Knee meniscus degenerative
by Nathan Wei, MD, FACP, FACR
Nathan Wei is a nationally known board-certified rheumatologist and author of the Second Opinion Arthritis Treatment Kit. It's available exclusively at this website... not available in stores.
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There is a difference between the meniscus on the inner aspect of the knee (the medial meniscus) and the one on the outer part (the lateral meniscus).
Here are some of the differences:
• The medial meniscus tightly adheres to the capsular wall of the joint around its outer edge.
• The lateral meniscus is different - it is rounded, and there is a section where the meniscus is not attached to the capsular wall of the joint. It can slip around on the surface of the tibia and is more mobile.
• The medial meniscus is subject to more torsion forces, and is more commonly torn than the lateral meniscus.
In a primary tear of the meniscus, there is usually a twisting force with significant torque. Examples would be a skier with tight bindings who catches his ski or a football player who plants his leg to pivot and change direction.
Degenerative tears occur in association with arthritic disorders where gradual wear and tear along with chronic inflammation causes damage to the meniscus. It becomes frayed. There is usually no injury.
An acute meniscal tear may be heard as a "pop" and felt as a tear or rip in the knee. The pain or discomfort is usually along the joint line.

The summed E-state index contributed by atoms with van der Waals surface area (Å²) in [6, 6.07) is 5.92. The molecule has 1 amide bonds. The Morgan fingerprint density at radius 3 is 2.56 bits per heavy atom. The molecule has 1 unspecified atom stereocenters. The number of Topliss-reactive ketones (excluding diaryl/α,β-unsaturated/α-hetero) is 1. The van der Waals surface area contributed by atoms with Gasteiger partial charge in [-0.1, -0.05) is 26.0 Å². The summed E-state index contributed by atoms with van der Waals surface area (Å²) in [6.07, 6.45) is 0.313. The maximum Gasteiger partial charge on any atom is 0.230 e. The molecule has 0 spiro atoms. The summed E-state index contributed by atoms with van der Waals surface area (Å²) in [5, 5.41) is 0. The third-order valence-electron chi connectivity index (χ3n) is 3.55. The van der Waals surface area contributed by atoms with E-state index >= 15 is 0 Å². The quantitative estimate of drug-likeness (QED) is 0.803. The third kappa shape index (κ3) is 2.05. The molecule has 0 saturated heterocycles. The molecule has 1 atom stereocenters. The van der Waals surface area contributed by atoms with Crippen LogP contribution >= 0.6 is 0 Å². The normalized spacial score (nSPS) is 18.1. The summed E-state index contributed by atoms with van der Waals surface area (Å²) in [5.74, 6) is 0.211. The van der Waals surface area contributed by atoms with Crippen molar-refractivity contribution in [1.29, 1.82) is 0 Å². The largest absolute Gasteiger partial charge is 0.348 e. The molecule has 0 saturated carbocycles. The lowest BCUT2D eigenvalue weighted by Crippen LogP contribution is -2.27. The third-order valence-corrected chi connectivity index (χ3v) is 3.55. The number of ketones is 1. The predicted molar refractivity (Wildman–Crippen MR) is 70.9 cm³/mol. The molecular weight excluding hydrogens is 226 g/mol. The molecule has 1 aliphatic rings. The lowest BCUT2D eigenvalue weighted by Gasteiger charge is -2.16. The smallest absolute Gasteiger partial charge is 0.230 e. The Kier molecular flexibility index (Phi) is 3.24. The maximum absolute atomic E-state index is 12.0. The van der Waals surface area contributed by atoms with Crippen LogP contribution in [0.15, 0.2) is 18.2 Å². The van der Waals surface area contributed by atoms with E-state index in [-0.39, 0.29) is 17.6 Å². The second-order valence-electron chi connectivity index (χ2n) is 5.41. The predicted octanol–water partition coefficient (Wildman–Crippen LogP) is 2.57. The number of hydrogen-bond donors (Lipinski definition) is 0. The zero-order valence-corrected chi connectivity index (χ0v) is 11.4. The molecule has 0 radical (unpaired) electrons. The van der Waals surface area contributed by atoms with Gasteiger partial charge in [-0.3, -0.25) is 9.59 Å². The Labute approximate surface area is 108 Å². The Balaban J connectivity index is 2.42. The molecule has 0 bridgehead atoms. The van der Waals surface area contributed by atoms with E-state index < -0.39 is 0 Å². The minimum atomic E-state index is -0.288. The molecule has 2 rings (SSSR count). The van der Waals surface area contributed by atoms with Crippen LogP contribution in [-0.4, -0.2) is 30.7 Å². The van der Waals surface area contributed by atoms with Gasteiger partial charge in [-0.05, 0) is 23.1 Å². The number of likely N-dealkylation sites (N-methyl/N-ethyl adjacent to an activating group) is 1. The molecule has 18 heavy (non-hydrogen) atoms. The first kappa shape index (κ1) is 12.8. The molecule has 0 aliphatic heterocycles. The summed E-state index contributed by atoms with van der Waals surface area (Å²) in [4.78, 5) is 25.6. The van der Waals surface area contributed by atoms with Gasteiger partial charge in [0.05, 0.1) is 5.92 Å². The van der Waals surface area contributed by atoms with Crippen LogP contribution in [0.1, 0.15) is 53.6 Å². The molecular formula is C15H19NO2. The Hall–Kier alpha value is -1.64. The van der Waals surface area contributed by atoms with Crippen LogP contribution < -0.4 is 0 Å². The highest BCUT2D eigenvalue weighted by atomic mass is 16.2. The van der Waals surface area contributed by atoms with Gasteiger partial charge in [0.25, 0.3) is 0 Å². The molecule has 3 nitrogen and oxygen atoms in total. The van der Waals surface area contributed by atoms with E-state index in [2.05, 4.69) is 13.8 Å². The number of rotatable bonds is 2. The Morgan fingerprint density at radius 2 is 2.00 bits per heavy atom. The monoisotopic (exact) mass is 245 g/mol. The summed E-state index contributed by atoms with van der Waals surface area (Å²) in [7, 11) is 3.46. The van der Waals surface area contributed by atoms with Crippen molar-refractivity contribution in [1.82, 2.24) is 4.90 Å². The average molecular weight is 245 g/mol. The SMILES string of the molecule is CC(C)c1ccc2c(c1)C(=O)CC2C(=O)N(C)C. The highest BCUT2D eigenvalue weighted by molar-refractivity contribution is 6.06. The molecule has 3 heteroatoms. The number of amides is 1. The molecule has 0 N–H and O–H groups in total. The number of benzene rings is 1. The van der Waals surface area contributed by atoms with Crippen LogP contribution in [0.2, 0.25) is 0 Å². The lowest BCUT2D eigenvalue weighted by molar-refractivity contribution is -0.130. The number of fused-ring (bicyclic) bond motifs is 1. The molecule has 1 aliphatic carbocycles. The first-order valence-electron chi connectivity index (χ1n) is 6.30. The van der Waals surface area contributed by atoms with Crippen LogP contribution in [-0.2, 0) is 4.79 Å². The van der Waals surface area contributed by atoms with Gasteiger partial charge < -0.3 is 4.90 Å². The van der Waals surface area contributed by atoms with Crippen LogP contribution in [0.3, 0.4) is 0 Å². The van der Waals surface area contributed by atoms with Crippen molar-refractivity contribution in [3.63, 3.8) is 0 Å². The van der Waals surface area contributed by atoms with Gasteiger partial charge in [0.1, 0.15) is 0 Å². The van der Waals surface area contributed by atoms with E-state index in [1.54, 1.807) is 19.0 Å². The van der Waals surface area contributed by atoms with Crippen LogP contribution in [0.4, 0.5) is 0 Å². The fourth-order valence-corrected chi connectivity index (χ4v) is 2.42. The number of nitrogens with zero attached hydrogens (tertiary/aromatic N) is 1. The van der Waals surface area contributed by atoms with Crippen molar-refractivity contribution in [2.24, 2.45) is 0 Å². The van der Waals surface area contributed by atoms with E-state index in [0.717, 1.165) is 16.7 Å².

Tenderness is elicited by palpation. Twisting the knee while flexing it will occasionally reproduce the patient's symptoms.
MRI scans are helpful in further evaluating the meniscus.
Some meniscal tears, especially in relatively inactive people, will be asymptomatic. This is particularly true in older patients. Few meniscal tears will heal on their own.
Treatment must be individualized according to the symptoms and the patient's activity level. Some patients can live with a meniscal tear without worsening. Others will not be able to function without treatment.
A torn meniscus is a mechanical problem that requires surgery. This means means either partial excision or repair of the tear. In general, due to the essential role of the meniscus in protecting the knee it is best to leave as much viable meniscal tissue as possible.
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